______________________________________SF6 Etch Conditions: 13.56 MHz RF Generator:______________________________________RF Power - 450 watts Quartz on Si PelletFlow - 50 SCCM 9" Al CanChamber Pressure - 20 mTorr______________________________________
Under these conditions, Si etch rate was about 0.7 μm/min and etch-rate-ratio of Si:APG film was about 200:1. SEM micrographs of the etched pattern showed about 12 micron deep silicon trench with approximately 1400 Å zircoaluminate film still remaining. As a final step, the remaining film was removed by brief dip in 4.5:1 AZ developer and also in 7:1 buffered HF. Alternatively, the remaining ZrAl film may be kept in place to become integral part of device structure.
Similar results also can be obtained by using other organozircoaluminate polymers and also organozircotitanate polymers wherein the titanium is substituted for the aluminum or organo magnesium or hafnium are substituted for zirconium.
The superior performance of films according to this invention, is believed to be due to the fact that: (a) zirconium has a large atomic radius (1.45 Å) and Zr+4 having an ionic radious of 0.75 Å, allows coordination number of 7 to 8, and higher degree of polymerization/state of aggregation and stabilization through solvation effects. This particular characteristic of zirconium, even when the zirconium is present in a relatively small stolchiometric ratios atttributes to stability of the formulations under ambient conditions; (b) zircoaluminate polymers, unlike many other alkoxides have been found insensitive to ambient humidity and thus provided excellent quality coatings as compared e.g. to aluminum ethylacetoacetate-type coatings which demonstrated rapidly developing crazing and cracking; (c) the zircoaluminate polymer can be formulated in polar high boiling point alcohol or ether solvents, which do not undergo rapid evaporation during the spin application and thus are well suited for film formation. The aluminum chelates which are applied from non-polar low boing solvents such as hexane result in film nonuniformity and defects due to rapid solvent evaporation.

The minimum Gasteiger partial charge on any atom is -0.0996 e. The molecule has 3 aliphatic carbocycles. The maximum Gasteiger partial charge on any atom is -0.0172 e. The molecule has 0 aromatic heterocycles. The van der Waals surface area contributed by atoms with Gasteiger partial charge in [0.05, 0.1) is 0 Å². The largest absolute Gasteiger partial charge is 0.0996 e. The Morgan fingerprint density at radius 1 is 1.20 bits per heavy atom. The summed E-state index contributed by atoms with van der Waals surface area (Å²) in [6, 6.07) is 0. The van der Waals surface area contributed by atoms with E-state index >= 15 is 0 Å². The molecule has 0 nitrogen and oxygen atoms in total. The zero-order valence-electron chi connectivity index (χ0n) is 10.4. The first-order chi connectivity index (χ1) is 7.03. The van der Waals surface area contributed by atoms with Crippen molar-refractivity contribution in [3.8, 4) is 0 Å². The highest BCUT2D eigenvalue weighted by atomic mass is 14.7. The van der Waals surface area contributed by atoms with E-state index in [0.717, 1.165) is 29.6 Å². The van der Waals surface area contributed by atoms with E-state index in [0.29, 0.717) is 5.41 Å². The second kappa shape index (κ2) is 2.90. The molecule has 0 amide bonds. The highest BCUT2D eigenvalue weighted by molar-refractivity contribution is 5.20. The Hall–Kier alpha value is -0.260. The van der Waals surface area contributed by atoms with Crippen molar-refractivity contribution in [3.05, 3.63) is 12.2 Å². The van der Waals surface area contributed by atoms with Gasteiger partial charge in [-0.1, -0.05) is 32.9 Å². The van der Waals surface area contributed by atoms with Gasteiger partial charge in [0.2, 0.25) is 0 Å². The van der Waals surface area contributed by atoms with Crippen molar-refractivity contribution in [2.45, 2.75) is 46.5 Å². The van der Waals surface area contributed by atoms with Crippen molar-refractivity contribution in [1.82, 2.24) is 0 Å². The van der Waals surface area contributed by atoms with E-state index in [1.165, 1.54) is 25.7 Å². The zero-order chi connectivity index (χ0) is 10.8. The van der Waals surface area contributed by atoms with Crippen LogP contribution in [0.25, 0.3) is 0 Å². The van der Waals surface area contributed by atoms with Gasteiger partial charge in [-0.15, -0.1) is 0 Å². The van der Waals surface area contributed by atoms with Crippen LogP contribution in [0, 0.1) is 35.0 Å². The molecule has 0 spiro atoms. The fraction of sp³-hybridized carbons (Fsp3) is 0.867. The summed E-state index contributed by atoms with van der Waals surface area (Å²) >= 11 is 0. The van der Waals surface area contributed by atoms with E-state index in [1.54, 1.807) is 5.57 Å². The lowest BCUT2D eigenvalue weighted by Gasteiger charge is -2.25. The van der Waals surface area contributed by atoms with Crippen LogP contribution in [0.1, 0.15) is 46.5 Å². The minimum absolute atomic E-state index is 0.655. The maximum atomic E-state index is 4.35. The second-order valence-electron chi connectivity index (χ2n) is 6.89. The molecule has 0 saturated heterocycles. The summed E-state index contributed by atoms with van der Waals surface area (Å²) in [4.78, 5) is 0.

Although the invention has been described in some degree of particularity, various adaptations and modifications can be made without departing from the scope of the claims.
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|U.S. Classification||216/49, 438/694, 430/314, 438/671, 216/67, 438/950, 438/712, 216/47, 430/313|
|International Classification||H01L21/3065, G03F7/09, H01B13/00, H01L21/302|
|Cooperative Classification||Y10S438/95, G03F7/094|
|Oct 30, 1987||AS||Assignment|
Owner name: INTERNATIONAL BUSINESS MACHINES CORPORATION, ARMON
Free format text: ASSIGNMENT OF ASSIGNORS INTEREST.;ASSIGNORS:DESILETS, BRIAN H.;KAPLAN, RICHARD D.;SACHDEV, HARBANS S.;AND OTHERS;REEL/FRAME:004786/0512
Effective date: 19871030
Owner name: INTERNATIONAL BUSINESS MACHINES CORPORATION, ARMON
Free format text: ASSIGNMENT OF ASSIGNORS INTEREST;ASSIGNORS:DESILETS, BRIAN H.;KAPLAN, RICHARD D.;SACHDEV, HARBANS S.;AND OTHERS;REEL/FRAME:004786/0512
Effective date: 19871030
|Sep 30, 1992||FPAY||Fee payment|
Year of fee payment: 4
|Sep 3, 1996||FPAY||Fee payment|
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|Nov 21, 2000||REMI||Maintenance fee reminder mailed|
|Apr 29, 2001||LAPS||Lapse for failure to pay maintenance fees|
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Effective date: 20010502